I have now come towards the end of my ALT project and I wish to offer a conclusion on whether I feel it has been a success or not. Before I give some statistical data I would like to respond with my feeling on the project. The process and experience of doing the project has been a fulfilling one both in positive and negative ways. The structure of the ALT module provided me with a desire to work towards a project goal which I am happy with its outcome. I have explored the use of technologies within the area of screen and lecture capture and have developed a robust and successful system of capture that has also been beneficial to my student cohort. I fully intend to continue its development with a view to improving the projects problem areas such as the collection of statistical data. Blackboard failed to give me an accurate picture of how students were interacting as there appears to be a problem with the data when I have explored it. Having enabled statistical tracking at several levels within the blackboard file structure it appears to give me data that conflicts with other areas of my collection resulting in data I cannot be fully confident with. In the future I intend to link out to an external platform such as Vimeo or YouTube to give me a more accurate picture of my movies usage patterns or to seek to resolve the issues within Blackboard. As things stand I can see that there is moderate activity to enable me to be able to make some general assumptions. I also conducted a survey through Survey Monkey in which 31, L4 and L5 students responded (results can be viewed here, https://despard.wordpress.com/notes/). This provided a more reliable response that gave me deeper insights into the way student felt about the videos. 80% of students said they have used the videos. 75% of the students preferred the shorter 10 minute videos as oppose to the longer 1-2 hour videos. The answer to this question suggests that students who spend more time on their studies can afford time to the longer videos but these students are in the minority. Most prefer the snappier nature of the shorter videos which fits in better with their busy lifestyles. I previously discussed that the shorter movies could be viewed whilst on a bus ride or the like. Comments about the 1-2 hour videos were mainly negative, one student commented ‘Too long, may have to skip some areas where there nothing going on. Sometimes forget what I was supposed to do and have a hard time finding the right time’. Though some comments were positive ‘Good as they give full insight and clear understanding’ but these only constituted about 15% of responses. Some students commented that they were good if you had missed a lecture which I would not want that to be the intention for generating them. Their opinions on the shorter movies were generally more positive and followed a reverse picture of the previous question, comments such as ‘Much better than the longer movies. They’re a lot easier to find a particular part that may need to be touched upon’ were common. Though comments such as ‘much preferred to the longer presentations, easier to refer to, to practice skills’ represented approximately 10%. When asked the question have the videos helped you within your studies most responses were positive claiming things such as ‘yes, if I have forgotten how to do something i can quickly look at it’. When asked how often they have viewed the movies 16% said weekly, 32% said Bi-weekly and 35% said 1-2 times over the seven weeks of the study. 16% did not use them. Questions also discovered that some students would like them to be more engaging and fun, some feel they would benefit other parts of the course.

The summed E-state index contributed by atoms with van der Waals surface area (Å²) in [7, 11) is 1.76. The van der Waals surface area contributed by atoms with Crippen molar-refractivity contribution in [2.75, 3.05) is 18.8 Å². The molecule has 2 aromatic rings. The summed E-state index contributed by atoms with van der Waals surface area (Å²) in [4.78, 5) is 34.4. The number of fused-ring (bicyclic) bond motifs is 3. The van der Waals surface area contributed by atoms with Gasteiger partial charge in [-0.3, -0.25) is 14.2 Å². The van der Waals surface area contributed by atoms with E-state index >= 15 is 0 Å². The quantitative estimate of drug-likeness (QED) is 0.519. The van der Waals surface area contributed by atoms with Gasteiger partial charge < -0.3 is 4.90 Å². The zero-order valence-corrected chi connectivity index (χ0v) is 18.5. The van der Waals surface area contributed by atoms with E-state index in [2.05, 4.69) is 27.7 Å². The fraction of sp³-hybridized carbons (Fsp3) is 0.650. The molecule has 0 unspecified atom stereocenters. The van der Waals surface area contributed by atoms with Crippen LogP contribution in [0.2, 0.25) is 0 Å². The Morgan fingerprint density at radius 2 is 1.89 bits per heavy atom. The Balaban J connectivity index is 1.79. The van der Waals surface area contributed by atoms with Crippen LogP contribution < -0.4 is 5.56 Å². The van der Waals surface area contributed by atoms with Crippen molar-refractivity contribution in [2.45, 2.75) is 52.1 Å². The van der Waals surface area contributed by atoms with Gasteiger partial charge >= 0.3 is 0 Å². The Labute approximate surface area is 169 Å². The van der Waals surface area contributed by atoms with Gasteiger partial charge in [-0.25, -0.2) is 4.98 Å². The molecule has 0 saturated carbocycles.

From the Blackboard statistics, it appears that harder working students and students with lower attendance are the main users of the videos. The harder working students tend to use the recap video’s to supplement the classroom activities after the event ensuring the learning is embedded. The lower attending students are using the videos in an attempt to get something from what they have missed in class. There also appears to be usage patterns where certain videos are more popular than other. This appears to be the videos where the key concept’s is something that they need as part of their wider course studies, where they may need to inform another module and so see those particular videos as important to their studies. I must recognise this trend and ensure my video sessions are fully aligned to the needs and expectations of other staff and students on the course.
Another area for its development is too make it a more socially engaging platform using online media with a vision to create a community of learners. I feel this could enhance the videos offer and make the students feel part of a collective. This needs to be introduced in an informed and tenacious way as I have seen similar educational initiatives fall by the wayside. Having read Rebecca Jacksons blog http://rebeccajacksonpgcap.wordpress.com/2012/12/17/4-how-the-project-unfolded-altsep12/which has provided me with an insight how this can be approached to increase the chances of success. She uses Google docs to provide a feedback platform to students where she has developed the interaction into not only teacher to student but a more triangulated exchange between teacher and student and student to student. Barba (2012) suggests that as digital material becomes ‘open’ it enriches the experience of the on-campus students due to increased participation in the on-line forum.